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1:37pm

Tue May 28, 2013
The Two-Way

Little Dog Does A Big Job In Oregon

Xander, a pug mix, lost both his eyes in an accident. He now works as a therapy dog, and visits groups such as this class at a daycare center.
Steven Silton Herald and News

He can't see, and he's not very big — but as dogs go, Xander the pug is having a big impact on his community in Klamath Falls, Oregon. The blind pup has even made the front page of the local paper, for bringing empathy and happiness to people for whom such things are in short supply.

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1:36pm

Tue May 28, 2013
Shots - Health News

Bird Flu Shrugs Off Tamiflu In 'Concerning' Development

The H7N9 virus, as seen with an electron microscope.
CDC

Chinese doctors report they've seen signs that the bird flu virus infecting humans is able to overcome one of the few drugs used to fight it.

In a report published online Tuesday by The Lancet, doctors report on 14 patients infected with the H7N9 virus and admitted to the Shanghai Public Health Clinical Center in April. All the people came down with pneumonia, and two died.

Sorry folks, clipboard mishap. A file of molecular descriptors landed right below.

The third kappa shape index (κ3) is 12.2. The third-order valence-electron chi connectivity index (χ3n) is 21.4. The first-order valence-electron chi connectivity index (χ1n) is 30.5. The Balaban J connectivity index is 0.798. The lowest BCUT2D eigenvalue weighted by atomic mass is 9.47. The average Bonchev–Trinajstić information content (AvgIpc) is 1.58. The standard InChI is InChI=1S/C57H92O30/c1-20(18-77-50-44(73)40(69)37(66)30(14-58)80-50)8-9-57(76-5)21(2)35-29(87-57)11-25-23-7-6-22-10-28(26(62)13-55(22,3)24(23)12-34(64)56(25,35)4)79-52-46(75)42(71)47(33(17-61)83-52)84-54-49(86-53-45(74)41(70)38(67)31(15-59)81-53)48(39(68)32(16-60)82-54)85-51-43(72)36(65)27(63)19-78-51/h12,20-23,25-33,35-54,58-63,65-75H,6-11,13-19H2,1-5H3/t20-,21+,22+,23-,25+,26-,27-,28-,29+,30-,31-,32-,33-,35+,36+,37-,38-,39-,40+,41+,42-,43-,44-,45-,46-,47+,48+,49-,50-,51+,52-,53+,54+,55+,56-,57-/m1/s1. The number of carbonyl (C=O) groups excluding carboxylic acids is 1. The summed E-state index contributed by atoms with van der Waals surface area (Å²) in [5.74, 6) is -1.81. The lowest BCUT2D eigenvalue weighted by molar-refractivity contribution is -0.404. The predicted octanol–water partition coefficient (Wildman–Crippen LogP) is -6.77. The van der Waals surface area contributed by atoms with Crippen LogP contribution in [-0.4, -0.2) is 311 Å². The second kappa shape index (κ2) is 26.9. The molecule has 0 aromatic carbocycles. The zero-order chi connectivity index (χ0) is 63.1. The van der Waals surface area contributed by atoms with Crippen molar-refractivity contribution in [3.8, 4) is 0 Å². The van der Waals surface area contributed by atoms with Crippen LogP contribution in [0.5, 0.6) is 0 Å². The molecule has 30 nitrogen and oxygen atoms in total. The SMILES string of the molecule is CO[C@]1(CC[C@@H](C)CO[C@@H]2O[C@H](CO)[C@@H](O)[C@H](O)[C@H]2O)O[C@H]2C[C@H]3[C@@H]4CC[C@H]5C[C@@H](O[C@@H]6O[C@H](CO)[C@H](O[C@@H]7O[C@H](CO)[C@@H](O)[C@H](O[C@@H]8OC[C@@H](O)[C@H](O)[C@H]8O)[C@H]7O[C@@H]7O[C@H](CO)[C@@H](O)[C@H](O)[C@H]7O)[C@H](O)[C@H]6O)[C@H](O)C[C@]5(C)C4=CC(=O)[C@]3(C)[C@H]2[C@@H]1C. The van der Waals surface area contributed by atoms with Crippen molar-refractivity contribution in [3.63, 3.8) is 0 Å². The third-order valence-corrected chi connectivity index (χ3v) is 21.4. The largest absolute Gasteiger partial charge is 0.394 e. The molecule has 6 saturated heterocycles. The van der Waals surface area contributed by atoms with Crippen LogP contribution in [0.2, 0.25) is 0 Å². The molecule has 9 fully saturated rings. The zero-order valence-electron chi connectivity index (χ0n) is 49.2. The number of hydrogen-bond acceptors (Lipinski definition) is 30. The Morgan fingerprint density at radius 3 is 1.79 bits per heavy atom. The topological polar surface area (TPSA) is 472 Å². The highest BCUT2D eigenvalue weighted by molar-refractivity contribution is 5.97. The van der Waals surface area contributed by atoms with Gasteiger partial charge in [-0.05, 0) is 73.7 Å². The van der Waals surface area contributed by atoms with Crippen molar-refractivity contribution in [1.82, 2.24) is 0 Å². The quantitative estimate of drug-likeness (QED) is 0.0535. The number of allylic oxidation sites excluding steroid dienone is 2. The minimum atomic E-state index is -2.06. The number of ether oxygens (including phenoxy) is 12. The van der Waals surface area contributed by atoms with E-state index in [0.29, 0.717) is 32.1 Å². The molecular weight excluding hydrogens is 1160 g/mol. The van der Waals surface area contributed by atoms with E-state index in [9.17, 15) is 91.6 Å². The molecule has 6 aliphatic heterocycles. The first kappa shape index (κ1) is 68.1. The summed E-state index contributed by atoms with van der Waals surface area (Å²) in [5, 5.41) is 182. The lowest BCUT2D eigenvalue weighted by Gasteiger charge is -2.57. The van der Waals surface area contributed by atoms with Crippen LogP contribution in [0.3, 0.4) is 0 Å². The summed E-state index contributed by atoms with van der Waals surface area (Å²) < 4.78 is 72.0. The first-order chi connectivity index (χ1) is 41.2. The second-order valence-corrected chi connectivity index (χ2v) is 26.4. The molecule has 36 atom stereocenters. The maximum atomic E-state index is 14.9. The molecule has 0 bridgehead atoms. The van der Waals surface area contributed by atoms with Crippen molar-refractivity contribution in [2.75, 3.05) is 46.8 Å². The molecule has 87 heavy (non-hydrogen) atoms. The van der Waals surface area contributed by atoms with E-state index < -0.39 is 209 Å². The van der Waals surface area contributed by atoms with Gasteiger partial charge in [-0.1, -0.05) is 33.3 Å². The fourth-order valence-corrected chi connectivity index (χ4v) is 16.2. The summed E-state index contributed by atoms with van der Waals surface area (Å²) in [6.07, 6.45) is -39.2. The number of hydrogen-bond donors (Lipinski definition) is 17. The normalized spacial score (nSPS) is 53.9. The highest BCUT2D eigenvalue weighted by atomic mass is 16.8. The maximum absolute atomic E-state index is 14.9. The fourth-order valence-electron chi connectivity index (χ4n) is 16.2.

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1:22pm

Tue May 28, 2013
The Two-Way

Hacking Death Of U.K. Soldier Prompts Anti-Muslim Attacks

Originally published on Tue May 28, 2013 5:35 pm

A supporter of the far-right English Defense League gestures near Downing Street in central London on Monday.
Leon Neal AFP/Getty Images

There's been a sharp rise in anti-Muslim attacks and intimidation in the U.K. since last week's hacking death of British soldier Lee Rigby by two men who said they killed him in the name of Islam.

The Guardian newspaper says that Tell Mama, a hotline for reporting such attacks, registered 193 incidents by Monday evening, including 10 attacks on mosques.